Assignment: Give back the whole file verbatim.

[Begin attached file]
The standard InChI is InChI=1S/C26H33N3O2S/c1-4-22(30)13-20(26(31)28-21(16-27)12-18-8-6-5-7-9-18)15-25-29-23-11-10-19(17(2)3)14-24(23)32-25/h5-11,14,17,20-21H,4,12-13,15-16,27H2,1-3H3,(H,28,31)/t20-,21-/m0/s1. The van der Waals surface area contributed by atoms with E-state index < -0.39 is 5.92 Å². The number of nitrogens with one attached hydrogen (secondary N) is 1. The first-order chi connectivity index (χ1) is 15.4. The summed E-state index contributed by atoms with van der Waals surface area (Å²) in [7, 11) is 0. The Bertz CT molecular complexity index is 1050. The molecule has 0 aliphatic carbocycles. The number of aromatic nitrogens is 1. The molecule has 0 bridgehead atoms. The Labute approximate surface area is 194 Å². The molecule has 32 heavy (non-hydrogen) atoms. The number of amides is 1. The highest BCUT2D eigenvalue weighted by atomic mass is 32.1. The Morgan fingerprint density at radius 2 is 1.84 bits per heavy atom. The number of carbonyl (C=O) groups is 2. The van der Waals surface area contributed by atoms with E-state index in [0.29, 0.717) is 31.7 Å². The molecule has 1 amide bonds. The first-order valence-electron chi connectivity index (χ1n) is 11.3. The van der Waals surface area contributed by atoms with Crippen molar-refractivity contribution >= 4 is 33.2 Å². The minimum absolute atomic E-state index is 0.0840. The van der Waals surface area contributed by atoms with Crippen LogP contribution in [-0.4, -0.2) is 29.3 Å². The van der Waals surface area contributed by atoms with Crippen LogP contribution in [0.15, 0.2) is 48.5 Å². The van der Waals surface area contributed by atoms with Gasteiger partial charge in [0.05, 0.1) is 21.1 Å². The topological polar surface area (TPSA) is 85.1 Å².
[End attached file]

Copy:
The standard InChI is InChI=1S/C26H33N3O2S/c1-4-22(30)13-20(26(31)28-21(16-27)12-18-8-6-5-7-9-18)15-25-29-23-11-10-19(17(2)3)14-24(23)32-25/h5-11,14,17,20-21H,4,12-13,15-16,27H2,1-3H3,(H,28,31)/t20-,21-/m0/s1. The van der Waals surface area contributed by atoms with E-state index < -0.39 is 5.92 Å². The number of nitrogens with one attached hydrogen (secondary N) is 1. The first-order chi connectivity index (χ1) is 15.4. The summed E-state index contributed by atoms with van der Waals surface area (Å²) in [7, 11) is 0. The Bertz CT molecular complexity index is 1050. The molecule has 0 aliphatic carbocycles. The number of aromatic nitrogens is 1. The molecule has 0 bridgehead atoms. The Labute approximate surface area is 194 Å². The molecule has 32 heavy (non-hydrogen) atoms. The number of amides is 1. The highest BCUT2D eigenvalue weighted by atomic mass is 32.1. The Morgan fingerprint density at radius 2 is 1.84 bits per heavy atom. The number of carbonyl (C=O) groups is 2. The van der Waals surface area contributed by atoms with E-state index in [0.29, 0.717) is 31.7 Å². The molecule has 1 amide bonds. The first-order valence-electron chi connectivity index (χ1n) is 11.3. The van der Waals surface area contributed by atoms with Crippen molar-refractivity contribution >= 4 is 33.2 Å². The minimum absolute atomic E-state index is 0.0840. The van der Waals surface area contributed by atoms with Crippen LogP contribution in [-0.4, -0.2) is 29.3 Å². The van der Waals surface area contributed by atoms with Crippen LogP contribution in [0.15, 0.2) is 48.5 Å². The van der Waals surface area contributed by atoms with Gasteiger partial charge in [0.05, 0.1) is 21.1 Å². The topological polar surface area (TPSA) is 85.1 Å².